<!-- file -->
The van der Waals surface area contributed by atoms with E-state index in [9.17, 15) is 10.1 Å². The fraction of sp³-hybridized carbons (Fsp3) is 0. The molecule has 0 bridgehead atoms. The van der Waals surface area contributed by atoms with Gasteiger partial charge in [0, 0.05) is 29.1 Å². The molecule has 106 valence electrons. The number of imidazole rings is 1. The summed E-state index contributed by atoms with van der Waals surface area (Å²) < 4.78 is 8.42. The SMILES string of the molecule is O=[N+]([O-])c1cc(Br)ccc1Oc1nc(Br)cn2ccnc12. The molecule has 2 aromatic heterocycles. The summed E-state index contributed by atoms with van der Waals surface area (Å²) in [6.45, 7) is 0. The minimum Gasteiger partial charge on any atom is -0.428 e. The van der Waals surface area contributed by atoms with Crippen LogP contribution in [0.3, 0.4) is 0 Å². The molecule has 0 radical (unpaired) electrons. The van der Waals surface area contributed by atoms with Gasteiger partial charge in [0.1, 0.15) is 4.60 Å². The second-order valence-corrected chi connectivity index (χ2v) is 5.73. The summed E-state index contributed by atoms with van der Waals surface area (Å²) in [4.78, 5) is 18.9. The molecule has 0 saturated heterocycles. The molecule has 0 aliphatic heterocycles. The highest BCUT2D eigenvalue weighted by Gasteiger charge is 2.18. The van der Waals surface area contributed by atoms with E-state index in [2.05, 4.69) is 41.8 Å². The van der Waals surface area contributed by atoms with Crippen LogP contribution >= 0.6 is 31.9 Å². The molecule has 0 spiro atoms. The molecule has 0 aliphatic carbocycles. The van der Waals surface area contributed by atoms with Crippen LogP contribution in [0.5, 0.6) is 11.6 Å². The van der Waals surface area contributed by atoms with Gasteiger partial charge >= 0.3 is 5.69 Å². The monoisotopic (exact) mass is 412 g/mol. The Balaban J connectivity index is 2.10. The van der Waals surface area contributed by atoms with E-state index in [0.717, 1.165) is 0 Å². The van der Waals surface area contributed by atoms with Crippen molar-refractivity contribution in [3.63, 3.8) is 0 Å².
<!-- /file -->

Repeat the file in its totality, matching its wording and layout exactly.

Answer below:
The van der Waals surface area contributed by atoms with E-state index in [9.17, 15) is 10.1 Å². The fraction of sp³-hybridized carbons (Fsp3) is 0. The molecule has 0 bridgehead atoms. The van der Waals surface area contributed by atoms with Gasteiger partial charge in [0, 0.05) is 29.1 Å². The molecule has 106 valence electrons. The number of imidazole rings is 1. The summed E-state index contributed by atoms with van der Waals surface area (Å²) < 4.78 is 8.42. The SMILES string of the molecule is O=[N+]([O-])c1cc(Br)ccc1Oc1nc(Br)cn2ccnc12. The molecule has 2 aromatic heterocycles. The summed E-state index contributed by atoms with van der Waals surface area (Å²) in [6.45, 7) is 0. The minimum Gasteiger partial charge on any atom is -0.428 e. The van der Waals surface area contributed by atoms with Crippen LogP contribution in [0.3, 0.4) is 0 Å². The molecule has 0 radical (unpaired) electrons. The van der Waals surface area contributed by atoms with Gasteiger partial charge in [0.1, 0.15) is 4.60 Å². The second-order valence-corrected chi connectivity index (χ2v) is 5.73. The summed E-state index contributed by atoms with van der Waals surface area (Å²) in [4.78, 5) is 18.9. The molecule has 0 saturated heterocycles. The molecule has 0 aliphatic heterocycles. The highest BCUT2D eigenvalue weighted by Gasteiger charge is 2.18. The van der Waals surface area contributed by atoms with E-state index in [2.05, 4.69) is 41.8 Å². The van der Waals surface area contributed by atoms with Crippen LogP contribution >= 0.6 is 31.9 Å². The molecule has 0 spiro atoms. The molecule has 0 aliphatic carbocycles. The van der Waals surface area contributed by atoms with Crippen LogP contribution in [0.5, 0.6) is 11.6 Å². The van der Waals surface area contributed by atoms with Gasteiger partial charge >= 0.3 is 5.69 Å². The monoisotopic (exact) mass is 412 g/mol. The Balaban J connectivity index is 2.10. The van der Waals surface area contributed by atoms with E-state index in [0.717, 1.165) is 0 Å². The van der Waals surface area contributed by atoms with Crippen molar-refractivity contribution in [3.63, 3.8) is 0 Å².